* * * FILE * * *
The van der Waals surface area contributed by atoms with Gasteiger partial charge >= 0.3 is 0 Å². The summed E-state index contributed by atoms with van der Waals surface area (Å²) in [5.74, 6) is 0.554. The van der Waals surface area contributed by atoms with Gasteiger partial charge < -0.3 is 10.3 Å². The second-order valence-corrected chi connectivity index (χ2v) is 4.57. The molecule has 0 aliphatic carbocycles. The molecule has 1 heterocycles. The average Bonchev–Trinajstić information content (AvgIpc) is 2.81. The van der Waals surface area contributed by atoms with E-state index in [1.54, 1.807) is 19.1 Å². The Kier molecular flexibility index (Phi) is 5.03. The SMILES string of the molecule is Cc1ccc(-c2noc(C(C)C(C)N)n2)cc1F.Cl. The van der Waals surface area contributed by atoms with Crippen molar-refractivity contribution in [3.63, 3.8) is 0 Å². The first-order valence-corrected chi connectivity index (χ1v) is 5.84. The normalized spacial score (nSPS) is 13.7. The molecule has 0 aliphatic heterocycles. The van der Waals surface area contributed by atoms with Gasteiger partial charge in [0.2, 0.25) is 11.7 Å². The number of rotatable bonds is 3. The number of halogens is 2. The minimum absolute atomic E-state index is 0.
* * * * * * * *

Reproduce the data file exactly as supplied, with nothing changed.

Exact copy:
The van der Waals surface area contributed by atoms with Gasteiger partial charge >= 0.3 is 0 Å². The summed E-state index contributed by atoms with van der Waals surface area (Å²) in [5.74, 6) is 0.554. The van der Waals surface area contributed by atoms with Gasteiger partial charge < -0.3 is 10.3 Å². The second-order valence-corrected chi connectivity index (χ2v) is 4.57. The molecule has 0 aliphatic carbocycles. The molecule has 1 heterocycles. The average Bonchev–Trinajstić information content (AvgIpc) is 2.81. The van der Waals surface area contributed by atoms with E-state index in [1.54, 1.807) is 19.1 Å². The Kier molecular flexibility index (Phi) is 5.03. The SMILES string of the molecule is Cc1ccc(-c2noc(C(C)C(C)N)n2)cc1F.Cl. The van der Waals surface area contributed by atoms with Crippen molar-refractivity contribution in [3.63, 3.8) is 0 Å². The first-order valence-corrected chi connectivity index (χ1v) is 5.84. The normalized spacial score (nSPS) is 13.7. The molecule has 0 aliphatic heterocycles. The van der Waals surface area contributed by atoms with Gasteiger partial charge in [0.2, 0.25) is 11.7 Å². The number of rotatable bonds is 3. The number of halogens is 2. The minimum absolute atomic E-state index is 0.